Chelsea Green Publishing

Chelsea Green Blog

Wild Flavors is an IACP Finalist!

Congratulations are in order for Didi Emmons, author of Wild Flavors: One Chef’s Transformative Year Cooking from Eva’s Farm.

Last Thursday, Feburary 16th, finalists for this year’s International Association of Culinary Professionals (IACP) cookbook awards were announced, and Wild Flavors is a finalist in the Food Matters category!

Considered the gold standard among cookbook awards and widely lauded as the most selective in the industry, IACP has been presenting its cookbook awards for more than 25 years to promote quality and creativity in culinary writing and publishing, and to expand the public’s awareness of culinary literature. Winners will be announced on April 2.

What are readers saying about this fun and unique cookbook? Here’s a recent customer review:

“This is an incredible must-have book for anyone out there who likes to know where their food comes from and enjoys exploring new flavors in their kitchen. Recipes aside for a moment, the book itself is beautiful. The pictures pull you into the lush verdant world that is Eva’s Garden, and I have spent hours reading through the charming, funny, and poignant vignettes, stories, and lessons that give the reader a glimpse into the quirky but purposeful life of Eva Sommaripa. …If you are intimidated by fresh herbs (I was), this book will change your life — Emmons writes about each ingredient as she would an old friend, giving unfamiliar herbs like Chervil or African Basil context and personality that will help ease your anxieties. …This is my new favorite book and I would recommend it to anyone interested in food, farming, or the environment!” –BookWorm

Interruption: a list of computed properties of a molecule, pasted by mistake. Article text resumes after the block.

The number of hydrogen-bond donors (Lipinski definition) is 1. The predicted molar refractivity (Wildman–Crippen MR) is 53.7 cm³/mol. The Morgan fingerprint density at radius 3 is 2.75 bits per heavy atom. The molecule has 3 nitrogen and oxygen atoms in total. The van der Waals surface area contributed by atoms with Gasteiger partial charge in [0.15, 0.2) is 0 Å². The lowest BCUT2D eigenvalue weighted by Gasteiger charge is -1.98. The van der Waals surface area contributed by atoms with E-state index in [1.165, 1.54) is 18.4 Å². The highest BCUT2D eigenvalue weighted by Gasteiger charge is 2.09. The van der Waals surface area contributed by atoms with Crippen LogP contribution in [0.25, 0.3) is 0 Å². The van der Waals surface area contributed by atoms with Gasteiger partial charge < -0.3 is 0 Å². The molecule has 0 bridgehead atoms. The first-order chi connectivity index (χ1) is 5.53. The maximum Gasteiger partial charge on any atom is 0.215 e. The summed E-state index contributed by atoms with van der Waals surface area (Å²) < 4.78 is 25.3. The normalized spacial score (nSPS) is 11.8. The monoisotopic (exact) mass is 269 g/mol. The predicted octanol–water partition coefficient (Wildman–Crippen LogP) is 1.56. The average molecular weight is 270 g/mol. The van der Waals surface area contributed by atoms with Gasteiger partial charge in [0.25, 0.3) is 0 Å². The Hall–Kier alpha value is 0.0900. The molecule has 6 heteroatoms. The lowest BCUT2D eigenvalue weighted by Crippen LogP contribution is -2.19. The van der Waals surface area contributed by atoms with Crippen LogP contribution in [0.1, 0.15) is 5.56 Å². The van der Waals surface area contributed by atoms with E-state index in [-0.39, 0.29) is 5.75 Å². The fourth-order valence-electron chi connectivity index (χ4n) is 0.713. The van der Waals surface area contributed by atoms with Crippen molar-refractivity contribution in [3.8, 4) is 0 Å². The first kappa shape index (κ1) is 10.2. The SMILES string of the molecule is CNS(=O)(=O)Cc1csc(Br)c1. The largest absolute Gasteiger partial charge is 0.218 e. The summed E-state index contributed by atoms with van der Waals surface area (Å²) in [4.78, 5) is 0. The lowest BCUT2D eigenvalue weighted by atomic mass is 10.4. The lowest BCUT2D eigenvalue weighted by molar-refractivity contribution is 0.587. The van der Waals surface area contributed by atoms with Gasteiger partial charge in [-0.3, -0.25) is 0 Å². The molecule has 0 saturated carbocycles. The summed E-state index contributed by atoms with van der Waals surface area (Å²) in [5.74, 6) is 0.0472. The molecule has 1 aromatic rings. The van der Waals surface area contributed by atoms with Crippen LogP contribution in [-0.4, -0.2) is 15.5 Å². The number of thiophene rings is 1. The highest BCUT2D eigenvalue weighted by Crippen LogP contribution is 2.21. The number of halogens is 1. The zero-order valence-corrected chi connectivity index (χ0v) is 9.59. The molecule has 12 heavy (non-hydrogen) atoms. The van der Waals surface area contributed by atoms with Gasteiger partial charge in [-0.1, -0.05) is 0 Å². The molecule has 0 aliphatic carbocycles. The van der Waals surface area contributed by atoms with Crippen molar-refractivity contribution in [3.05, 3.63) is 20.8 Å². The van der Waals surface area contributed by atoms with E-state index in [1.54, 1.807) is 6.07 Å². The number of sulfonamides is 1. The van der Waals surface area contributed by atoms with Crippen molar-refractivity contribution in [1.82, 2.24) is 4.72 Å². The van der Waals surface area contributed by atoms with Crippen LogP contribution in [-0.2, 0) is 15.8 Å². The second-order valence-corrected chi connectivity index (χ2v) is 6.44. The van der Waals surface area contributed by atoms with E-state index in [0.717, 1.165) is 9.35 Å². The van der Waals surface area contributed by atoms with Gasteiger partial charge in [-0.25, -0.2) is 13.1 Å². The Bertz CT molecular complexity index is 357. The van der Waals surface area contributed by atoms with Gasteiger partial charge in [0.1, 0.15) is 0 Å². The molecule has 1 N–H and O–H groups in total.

Check it out for yourself, and stay tuned to hear about the IACP award! We’ll be waiting impatiently by the inbox to hear the results on April 2!


The Etymology of Stock and Broth

Question: When you make soup, do you start with stock or broth? Answer: It depends. Rachael Mamane answers that question and others in Mastering Stocks and Broths, the definitive and most comprehensive guide on stocks, broths, and how to prepare and use them. As a special treat to celebrate the book launch, we’ve got an excerpt […] Read More

How well do you know your charcuterie?

Prosciutto. Andouille. Country ham. The extraordinary rise in popularity of cured meats in recent years often overlooks the fact that the ancient practice of meat preservation through the use of salt, time, and smoke began as a survival technique. All over the world, various cultures developed ways to extend the viability of the hunt—and later […] Read More

4 Books for Growing Food in Winter

Don’t let cold weather stop you from producing and enjoying your own food. For many, the coming of winter simply means cultivation moves indoors or under cover. Small farmers, homesteaders, home gardeners, and commercial growers can extend the growing season with techniques outlined in these essential books. There’s no need for urbanites and small-space dwellers […] Read More

Is My Broth (or Stock) Bad?

Are you planning to start the GAPS diet or any other diet aimed at boosting gut health this year? If so, chances are that stocks and broths are critical components. Even if you’re not changing the way you eat, but you often have pots of aromatic goodness bubbling on your stove, you may have wondered, […] Read More

A Simple Way to Grow Fresh Greens Indoors This Winter

Just because the temperatures have started to drop doesn’t mean you have to live without fresh greens until Spring. Author and gardener Peter Burke’s innovative method of growing soil sprouts indoors can help you grow nutrient-dense greens all year long at a fraction of the cost of buying at market. Burke’s book, Year-Round Indoor Salad Gardening, is […] Read More
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